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post #7 of 11 (permalink) Old 08-16-2016, 03:35 PM Thread Starter
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Thanks for the help guys i really appreciate it
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post #8 of 11 (permalink) Old 08-16-2016, 07:53 PM Thread Starter
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Around how many lbs of rock would i need ?? Or just go by what the eye can see??
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post #9 of 11 (permalink) Old 08-16-2016, 11:30 PM
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Around how many lbs of rock would i need ?? Or just go by what the eye can see??
I'd personally consider the dimensions of the rock over the weight, any rock small enough to fit in your tank is probably not going to be too heavy--if you're concerned, though, you can put some egg crate plastic under to hold it up. Just go with your gut about what will look best. IMO go for pieces with dramatic angles (big rocks can go a long way in making a tiny tank look large, but small can work too) and variation in height, that mesh well together. An odd number will generally look better than an even number (2 big rocks and a smaller third is a typical strategy). You can look through peoples' tank journals or the aquascaping forum for inspiration.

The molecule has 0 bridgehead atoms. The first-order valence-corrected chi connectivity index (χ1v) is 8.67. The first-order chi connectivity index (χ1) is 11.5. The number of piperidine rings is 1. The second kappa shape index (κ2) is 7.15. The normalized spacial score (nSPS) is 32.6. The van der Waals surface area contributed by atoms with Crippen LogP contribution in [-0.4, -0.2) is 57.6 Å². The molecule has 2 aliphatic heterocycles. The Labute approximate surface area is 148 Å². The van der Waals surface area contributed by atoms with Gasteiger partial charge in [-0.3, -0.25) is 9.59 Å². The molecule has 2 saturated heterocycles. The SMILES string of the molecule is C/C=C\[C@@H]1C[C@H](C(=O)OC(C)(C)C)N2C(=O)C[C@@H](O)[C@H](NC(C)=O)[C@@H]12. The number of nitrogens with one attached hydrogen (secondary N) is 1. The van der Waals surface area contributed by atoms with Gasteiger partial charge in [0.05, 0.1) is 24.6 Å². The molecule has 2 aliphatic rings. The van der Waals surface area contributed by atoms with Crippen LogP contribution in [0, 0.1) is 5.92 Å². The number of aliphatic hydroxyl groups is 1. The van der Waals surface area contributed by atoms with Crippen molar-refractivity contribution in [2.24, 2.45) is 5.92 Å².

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post #10 of 11 (permalink) Old 08-17-2016, 01:27 AM Thread Starter
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Thanks again
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post #11 of 11 (permalink) Old 08-17-2016, 01:51 AM
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Thanks again
No prob